[geeks] Circuit Simulation Software
Joshua D Boyd
jdboyd at cs.millersville.edu
Mon Feb 11 19:34:28 CST 2002
On Mon, Feb 11, 2002 at 08:04:36PM -0500, Dave McGuire wrote:
> On February 11, Jonathan C. Patschke wrote:
> > Back in college, I used a program called "PowerView" to design and
> > test circuits using 74-series logic chips and PALs (among other things).
> > Are there any free (or cheap) Unix or Java programs around that do
> > pretty-much the same thing? I don't need anything as big and powerful as
> > PowerView, but something that knows ABEL and the 74-series chips (or would
> > at least let me define them in a library) would be really cool, as I don't
> > want to lose the meager skills that I have.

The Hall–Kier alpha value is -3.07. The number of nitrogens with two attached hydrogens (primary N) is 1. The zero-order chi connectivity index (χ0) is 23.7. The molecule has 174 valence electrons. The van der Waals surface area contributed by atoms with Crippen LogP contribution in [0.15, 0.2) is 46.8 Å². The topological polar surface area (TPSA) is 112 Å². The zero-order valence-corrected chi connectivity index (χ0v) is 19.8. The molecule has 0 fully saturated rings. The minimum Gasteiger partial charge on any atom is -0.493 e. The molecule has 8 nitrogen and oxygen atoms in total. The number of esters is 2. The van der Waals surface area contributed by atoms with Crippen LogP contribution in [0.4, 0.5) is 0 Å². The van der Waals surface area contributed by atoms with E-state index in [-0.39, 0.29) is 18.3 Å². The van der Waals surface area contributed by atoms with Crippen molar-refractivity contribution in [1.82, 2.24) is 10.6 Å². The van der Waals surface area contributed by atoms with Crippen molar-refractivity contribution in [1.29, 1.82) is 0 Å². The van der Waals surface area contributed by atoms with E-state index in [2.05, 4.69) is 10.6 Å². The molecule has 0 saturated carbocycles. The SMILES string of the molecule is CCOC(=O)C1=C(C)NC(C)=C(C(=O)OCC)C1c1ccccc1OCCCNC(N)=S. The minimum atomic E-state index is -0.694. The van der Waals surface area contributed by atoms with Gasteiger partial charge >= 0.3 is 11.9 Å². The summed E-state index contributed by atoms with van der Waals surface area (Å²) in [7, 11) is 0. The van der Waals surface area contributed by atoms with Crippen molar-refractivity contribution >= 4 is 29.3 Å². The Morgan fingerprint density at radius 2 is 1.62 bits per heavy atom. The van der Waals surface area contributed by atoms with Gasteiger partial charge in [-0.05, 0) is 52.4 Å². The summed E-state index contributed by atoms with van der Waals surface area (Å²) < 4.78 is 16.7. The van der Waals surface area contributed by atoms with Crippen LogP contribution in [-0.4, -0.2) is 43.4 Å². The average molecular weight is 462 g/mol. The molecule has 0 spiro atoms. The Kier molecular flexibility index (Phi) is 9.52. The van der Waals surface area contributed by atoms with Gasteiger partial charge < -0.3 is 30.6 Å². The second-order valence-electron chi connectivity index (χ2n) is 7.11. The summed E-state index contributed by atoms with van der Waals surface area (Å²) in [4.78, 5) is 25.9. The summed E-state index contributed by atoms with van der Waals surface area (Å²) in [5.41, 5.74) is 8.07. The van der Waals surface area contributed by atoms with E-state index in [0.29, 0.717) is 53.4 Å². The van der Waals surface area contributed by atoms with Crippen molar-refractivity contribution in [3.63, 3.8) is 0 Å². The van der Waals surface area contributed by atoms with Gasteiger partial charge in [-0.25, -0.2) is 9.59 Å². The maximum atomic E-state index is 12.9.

> I don't know of any logic simulation packages offhand. Please let
> me know if you find any that look good.
Scheme seems to be used extensively. In particular, check out symsync
It doesn't require real scheme programming to use, and it is based on scm
which is supposed to be one of those schemes that just work on real platforms.
So far I've only used SCM on linux (I use it at school since I was able
to fit it into my measely account) though.
BTW, the symsynch manual doesn't appear properly in xpdf, but it does appear
fine in gv (some ghostscript front end).
I haven't used this program much. It is aimed higher than anything I've tried
to design (which I usually just code up myself when I want to simulate it).
It is used to do real work though, so it might work for you.
Joshua D. Boyd
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